Bi-phobia - Definition and Explanation

Bi-phobia – Definition and Explanation



Bi-phobia encompasses negative attitudes, beliefs, and behaviours towards bisexual individuals. It manifests in various forms, including erasure of bisexuality, stereotyping, harassment, and exclusion. This prejudice often stems from misconceptions and societal stigmas surrounding non-monosexual orientations.


A prevalent example of bi-phobia in the UK is the perpetuation of harmful stereotypes and myths about bisexual individuals. For instance, bisexuality is frequently misrepresented as a phase or a form of indecision rather than a legitimate sexual orientation. This invalidation can lead to feelings of marginalisation and invisibility within both LGBTQ+ communities and broader society.

Additionally, bisexual individuals may encounter discrimination when seeking support or resources. In some cases, they may face skepticism or disbelief regarding their sexual orientation, even from within LGBTQ+ spaces. Such experiences of bi-phobia contribute to a hostile environment that undermines the well-being and sense of belonging of bisexual individuals.

Combatting Bi-phobia:

  • Education and Awareness: Increasing understanding of bisexuality through education and awareness-raising initiatives can challenge misconceptions and reduce prejudice. This includes providing accurate information about bisexuality and highlighting the diversity of experiences within the bisexual community.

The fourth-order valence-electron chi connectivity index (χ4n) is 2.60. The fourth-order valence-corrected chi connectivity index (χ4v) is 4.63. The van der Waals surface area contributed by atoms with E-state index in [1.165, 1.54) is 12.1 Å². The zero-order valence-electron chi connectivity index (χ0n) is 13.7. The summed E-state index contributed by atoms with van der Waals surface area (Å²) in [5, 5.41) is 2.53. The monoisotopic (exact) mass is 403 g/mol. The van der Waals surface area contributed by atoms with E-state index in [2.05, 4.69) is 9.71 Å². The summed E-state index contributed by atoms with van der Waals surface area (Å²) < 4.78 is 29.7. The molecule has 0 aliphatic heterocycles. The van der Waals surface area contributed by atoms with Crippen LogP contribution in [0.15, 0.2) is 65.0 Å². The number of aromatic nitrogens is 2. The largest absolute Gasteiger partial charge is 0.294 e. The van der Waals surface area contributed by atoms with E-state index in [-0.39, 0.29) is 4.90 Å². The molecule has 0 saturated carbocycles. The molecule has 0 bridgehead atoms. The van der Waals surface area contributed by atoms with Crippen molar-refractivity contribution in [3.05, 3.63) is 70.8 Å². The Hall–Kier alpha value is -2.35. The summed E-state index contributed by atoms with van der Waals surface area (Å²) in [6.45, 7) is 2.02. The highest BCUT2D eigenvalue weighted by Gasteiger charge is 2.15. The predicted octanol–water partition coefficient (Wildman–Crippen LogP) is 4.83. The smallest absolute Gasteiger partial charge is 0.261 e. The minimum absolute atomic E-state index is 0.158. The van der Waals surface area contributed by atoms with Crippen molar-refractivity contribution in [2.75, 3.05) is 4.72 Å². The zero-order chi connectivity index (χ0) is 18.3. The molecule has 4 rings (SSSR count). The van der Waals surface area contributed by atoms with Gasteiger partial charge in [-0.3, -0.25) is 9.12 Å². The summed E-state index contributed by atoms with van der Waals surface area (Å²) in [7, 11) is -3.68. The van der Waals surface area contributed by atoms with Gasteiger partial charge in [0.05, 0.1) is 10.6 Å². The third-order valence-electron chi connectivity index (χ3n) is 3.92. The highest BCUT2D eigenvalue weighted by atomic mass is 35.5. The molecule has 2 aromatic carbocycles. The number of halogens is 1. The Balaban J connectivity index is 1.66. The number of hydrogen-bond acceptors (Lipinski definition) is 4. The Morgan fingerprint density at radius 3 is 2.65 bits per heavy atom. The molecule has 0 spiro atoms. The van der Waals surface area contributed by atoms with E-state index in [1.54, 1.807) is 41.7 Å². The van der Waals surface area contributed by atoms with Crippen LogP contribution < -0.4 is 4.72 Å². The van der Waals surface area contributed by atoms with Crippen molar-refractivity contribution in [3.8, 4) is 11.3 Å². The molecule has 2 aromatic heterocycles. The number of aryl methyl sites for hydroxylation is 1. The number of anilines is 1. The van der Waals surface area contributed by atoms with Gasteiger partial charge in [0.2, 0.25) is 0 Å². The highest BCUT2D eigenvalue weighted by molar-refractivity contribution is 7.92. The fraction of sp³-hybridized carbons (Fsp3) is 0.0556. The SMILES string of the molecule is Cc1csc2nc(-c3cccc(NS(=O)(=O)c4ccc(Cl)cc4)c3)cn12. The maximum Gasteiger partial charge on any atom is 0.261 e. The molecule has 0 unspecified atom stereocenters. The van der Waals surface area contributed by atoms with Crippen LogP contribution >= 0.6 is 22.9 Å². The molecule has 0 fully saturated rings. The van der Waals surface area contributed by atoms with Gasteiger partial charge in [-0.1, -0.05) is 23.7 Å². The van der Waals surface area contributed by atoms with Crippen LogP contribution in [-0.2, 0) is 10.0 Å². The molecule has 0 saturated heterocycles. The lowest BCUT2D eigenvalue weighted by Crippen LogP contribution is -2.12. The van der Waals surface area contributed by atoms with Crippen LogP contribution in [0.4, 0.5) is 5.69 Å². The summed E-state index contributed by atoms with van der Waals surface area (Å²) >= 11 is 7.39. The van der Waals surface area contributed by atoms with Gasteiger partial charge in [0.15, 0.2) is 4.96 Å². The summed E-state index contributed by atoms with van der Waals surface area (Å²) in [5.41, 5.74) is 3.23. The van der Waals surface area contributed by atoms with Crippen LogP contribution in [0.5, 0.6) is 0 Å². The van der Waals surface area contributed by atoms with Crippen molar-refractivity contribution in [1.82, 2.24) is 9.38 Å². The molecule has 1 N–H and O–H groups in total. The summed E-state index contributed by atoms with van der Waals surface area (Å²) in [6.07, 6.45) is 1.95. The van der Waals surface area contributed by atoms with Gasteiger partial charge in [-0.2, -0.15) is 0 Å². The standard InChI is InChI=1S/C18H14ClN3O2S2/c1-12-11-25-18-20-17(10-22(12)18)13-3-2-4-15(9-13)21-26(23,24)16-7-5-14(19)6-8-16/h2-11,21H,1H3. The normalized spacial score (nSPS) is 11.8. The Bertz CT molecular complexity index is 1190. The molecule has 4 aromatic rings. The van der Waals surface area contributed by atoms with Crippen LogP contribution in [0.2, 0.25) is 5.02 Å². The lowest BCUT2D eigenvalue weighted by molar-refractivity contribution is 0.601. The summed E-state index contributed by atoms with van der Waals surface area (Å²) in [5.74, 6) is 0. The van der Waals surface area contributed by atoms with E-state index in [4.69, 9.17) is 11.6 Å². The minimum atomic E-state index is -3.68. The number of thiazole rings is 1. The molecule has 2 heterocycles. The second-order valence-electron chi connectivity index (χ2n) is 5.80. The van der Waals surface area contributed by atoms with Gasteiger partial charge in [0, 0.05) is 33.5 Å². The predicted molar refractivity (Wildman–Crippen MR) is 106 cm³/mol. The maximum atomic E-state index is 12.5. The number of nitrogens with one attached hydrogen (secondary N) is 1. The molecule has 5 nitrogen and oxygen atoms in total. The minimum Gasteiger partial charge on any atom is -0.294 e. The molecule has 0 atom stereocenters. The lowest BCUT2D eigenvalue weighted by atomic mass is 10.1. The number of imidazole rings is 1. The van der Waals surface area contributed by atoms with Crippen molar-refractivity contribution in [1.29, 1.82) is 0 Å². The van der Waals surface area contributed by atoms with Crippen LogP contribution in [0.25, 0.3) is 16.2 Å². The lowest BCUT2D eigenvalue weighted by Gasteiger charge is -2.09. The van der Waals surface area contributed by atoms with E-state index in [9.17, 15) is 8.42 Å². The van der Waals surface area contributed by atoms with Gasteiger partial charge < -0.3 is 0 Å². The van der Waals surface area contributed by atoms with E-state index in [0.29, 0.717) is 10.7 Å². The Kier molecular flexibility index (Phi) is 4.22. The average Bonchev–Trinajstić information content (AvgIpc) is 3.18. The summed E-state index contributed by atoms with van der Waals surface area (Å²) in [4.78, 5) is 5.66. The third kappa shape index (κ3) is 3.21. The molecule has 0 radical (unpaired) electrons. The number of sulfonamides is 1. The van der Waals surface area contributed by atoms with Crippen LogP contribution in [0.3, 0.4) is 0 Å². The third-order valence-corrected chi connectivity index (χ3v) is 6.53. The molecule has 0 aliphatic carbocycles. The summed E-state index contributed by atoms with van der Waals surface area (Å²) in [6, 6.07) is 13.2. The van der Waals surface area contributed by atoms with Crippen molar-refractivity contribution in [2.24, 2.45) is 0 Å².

• Promoting Inclusivity: Creating inclusive environments that value and affirm bisexuality is essential for combating bi-phobia. This involves actively acknowledging and validating the experiences of bisexual individuals within LGBTQ+ spaces, workplaces, and communities.
  • Advocacy and Support: Advocating for policies and practices that protect the rights of bisexual individuals is crucial in addressing bi-phobia. Providing support networks and resources specifically tailored to the needs of bisexual individuals can also help mitigate the impact of discrimination and prejudice.
  • Challenging Bi-phobic Behaviour: Encouraging individuals to challenge bi-phobic attitudes and behaviours when they encounter them is essential for fostering a culture of inclusivity and respect. This can involve calling out stereotypes, correcting misinformation, and advocating for the inclusion of bisexual voices and perspectives.


Bi-phobia poses significant challenges to the well-being and inclusion of bisexual individuals within society. By understanding the definition of bi-phobia, recognising its manifestations, and actively working to combat it, we can create a more equitable and inclusive world where all sexual orientations are affirmed and respected. Through education, advocacy, and promoting inclusivity, we can strive towards a society free from bi-phobia and discrimination.

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